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Staff Member Meets With Peers in South Africa

Gail B. LandersAn early childhood educator at Pennsylvania College of Technology recently returned from a People to People Citizen Ambassador Program trip to South Africa.

Gail B. Landers, group leader at the college’s Children’s Learning Center, was invited by the president of the National Association for the Education of Young Children to join a delegation of about 50 early childhood educators that flew in October from Washington, D.C., to Johannesburg, South Africa, to interact with early educators in that country.

In South Africa, her travels stretched from the world financial center of Johannesburg to the mansions and “matchbox houses” of once-segregated Soweto, as well as to Cape Town’s majestic Table Mountain and, at its base, the remnants of District 6, from which 60,000 non-white inhabitants had been removed during apartheid.

“The goal of our early childhood delegation was to “˜deepen understanding of the political realities in the lives of children and families and to consider the power of early education professions to advance social change,'” Landers said.

People to People International was established in 1956 by President Dwight D. Eisenhower to promote cultural understanding among ordinary citizens. The nonprofit contracts with People to People Ambassador Programs, an educational travel provider.

The group of travelers was composed of professionals from each corner of the United States and included teachers, mentors and program directors.

The group chose a local educational trust, called the Pebbles Project, as its priority cause. The Pebbles Project was established in 2004 to offer support to children with special educational needs, particularly those whose lives are affected by alcohol in some way, in the Western Cape of South Africa. Among the People to People visiting educators’ goals is to help institute a mobile library for families in the area.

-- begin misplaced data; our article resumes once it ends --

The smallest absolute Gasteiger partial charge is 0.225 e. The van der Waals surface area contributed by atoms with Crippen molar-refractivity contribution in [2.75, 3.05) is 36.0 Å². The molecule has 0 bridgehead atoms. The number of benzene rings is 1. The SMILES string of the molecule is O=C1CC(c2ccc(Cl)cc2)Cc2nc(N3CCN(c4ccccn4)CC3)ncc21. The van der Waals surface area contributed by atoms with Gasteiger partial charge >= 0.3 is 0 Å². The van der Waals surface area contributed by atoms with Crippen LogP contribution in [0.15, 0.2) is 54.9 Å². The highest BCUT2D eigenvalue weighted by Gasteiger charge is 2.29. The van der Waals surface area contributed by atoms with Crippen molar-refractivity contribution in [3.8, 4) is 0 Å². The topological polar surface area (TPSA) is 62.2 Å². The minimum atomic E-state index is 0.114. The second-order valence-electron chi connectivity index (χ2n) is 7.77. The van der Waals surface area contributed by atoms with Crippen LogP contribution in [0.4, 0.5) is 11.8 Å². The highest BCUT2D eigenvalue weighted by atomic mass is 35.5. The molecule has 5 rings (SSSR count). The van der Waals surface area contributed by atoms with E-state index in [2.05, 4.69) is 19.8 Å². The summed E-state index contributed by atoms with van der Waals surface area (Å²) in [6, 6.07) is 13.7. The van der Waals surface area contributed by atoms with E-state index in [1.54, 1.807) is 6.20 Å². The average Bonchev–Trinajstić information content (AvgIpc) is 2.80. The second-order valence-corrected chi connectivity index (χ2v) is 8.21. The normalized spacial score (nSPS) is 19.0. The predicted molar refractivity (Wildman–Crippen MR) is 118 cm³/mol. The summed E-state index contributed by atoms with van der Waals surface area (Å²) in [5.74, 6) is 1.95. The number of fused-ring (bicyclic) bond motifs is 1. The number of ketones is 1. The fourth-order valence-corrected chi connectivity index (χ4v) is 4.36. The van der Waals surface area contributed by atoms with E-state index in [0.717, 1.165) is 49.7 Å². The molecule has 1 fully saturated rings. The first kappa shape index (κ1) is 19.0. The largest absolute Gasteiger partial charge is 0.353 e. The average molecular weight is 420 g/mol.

Individually, Landers also hopes to return to the Western Cape to volunteer at a crèche or training center and to look into opportunities for a student exchange between the Penn College early childhood education major and the early childhood education major at the University of Pretoria.

Landers has been with the Children’s Learning Center at Penn College since it opened in 1994. Previously, she had teaching experience with second graders at the former Webster School in Williamsport, in the Lycoming Child Care Latchkey program and at the Little Lambs Preschool. She holds a bachelor’s degree from Bloomsburg State College (now Bloomsburg University of Pennsylvania) and is a Pennsylvania certified elementary teacher.

The Children’s Learning Center provides high-quality, on-campus child care and early childhood education to children while their parents work or attend classes at Penn College. It also offers a working laboratory for students in the early childhood education major.

To learn more about early childhood education and other academic programs offered by the School of Integrated Studies at Penn College, call 570-327-4521 or visit online .

For general information about the college, visit on the Web , e-mail e-mail or call toll-free 800-367-9222.

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